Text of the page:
its name from early settler L. B. Vanderpool, when a post office was granted in
1885. On the Sabinal River in exceptionally scenic Hill Country of western Bandera
County. Largely utilized for sheep, goat and cattle ranching, the area is a favorite
of deer hunters during season, and year round gateway to popular Lost Maples State Natural
Lost Maples State Natural Area -
While they aren't really "lost", the bigtooth maples for
which the park is named are very selective in their habitat. Widely scattered over
several western states and northern Mexico, this maple thrives only in small, protected
pockets in mountainous regions where temperature and humidity are moderated, where
moisture is retained, and solar radiation is minimal. Because of their shallow
roots, the trees are susceptible to damage by soil compaction and visitors are cautioned
to stay on prescribed paths to ensure continued vigor of the maple stands. Fall
color is usually at its peak in early November.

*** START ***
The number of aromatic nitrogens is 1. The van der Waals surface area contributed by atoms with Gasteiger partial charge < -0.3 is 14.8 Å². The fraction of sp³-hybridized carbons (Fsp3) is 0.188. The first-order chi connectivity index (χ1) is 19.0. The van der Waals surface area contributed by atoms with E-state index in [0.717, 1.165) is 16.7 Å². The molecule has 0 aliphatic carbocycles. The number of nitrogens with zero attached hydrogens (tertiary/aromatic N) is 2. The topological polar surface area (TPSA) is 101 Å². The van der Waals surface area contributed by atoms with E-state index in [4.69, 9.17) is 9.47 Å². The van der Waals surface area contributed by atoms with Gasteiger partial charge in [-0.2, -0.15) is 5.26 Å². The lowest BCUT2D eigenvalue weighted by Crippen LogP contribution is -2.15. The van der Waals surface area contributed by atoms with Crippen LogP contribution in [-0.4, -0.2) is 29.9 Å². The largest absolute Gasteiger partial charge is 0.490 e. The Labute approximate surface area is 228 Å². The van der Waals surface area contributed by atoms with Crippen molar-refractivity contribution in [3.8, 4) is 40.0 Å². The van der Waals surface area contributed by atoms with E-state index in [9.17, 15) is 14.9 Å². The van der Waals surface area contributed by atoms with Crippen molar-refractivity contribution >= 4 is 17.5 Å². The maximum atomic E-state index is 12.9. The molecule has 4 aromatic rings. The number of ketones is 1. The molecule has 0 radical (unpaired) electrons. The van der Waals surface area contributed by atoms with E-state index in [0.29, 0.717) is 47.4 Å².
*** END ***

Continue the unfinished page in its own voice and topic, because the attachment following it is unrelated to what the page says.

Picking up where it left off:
Note: Usually the park is crowded in autumn when fall foliage
reaches its peak; it is recommended to see scenery during weekdays. Reservations are
needed at this time of year for overnight stays. Also, nature sometimes plays
tricks and autumn colors don't always attain their usual brilliance.
For information, call 830/ 966-3413. For reservations, call 512/ 389-8900.
Other vegetation in the scenic Hill Country park includes more than
90 plant families with some 350 species recorded. Bird life is abundant, including
the rare golden-cheeked warbler. Of many mammal species in the park, native white
tailed deer are most numerous.
Park facilities include campsites with water and electricity, picnic
areas, rest rooms, showers, and primitive camp areas reached by 11 miles of hiking and
Three trees are State Champion Big Trees - an escarpment chokeberry,
a Texas ash, and a Bigtooth maple. The chokeberry and Texas ash have been nominated
to the American Forestry Association Big Tree program for consideration as national
champs. The park is four miles north on R. M. 187. Admission.
Scenic Drives -
F.M. 187 north of Vanderpool climbs to the surface of the Edward's
Plateau (2,300 ft.) as it joins Texas 39. Sinkholes, porous basins that feed
rainwater into the deep Edward's Aquifer, abundantly dot the Hill Country. A
textbook example lies immediately at the west edge of F.M. 187 exactly 8.9 miles north of
Lost Maples State park.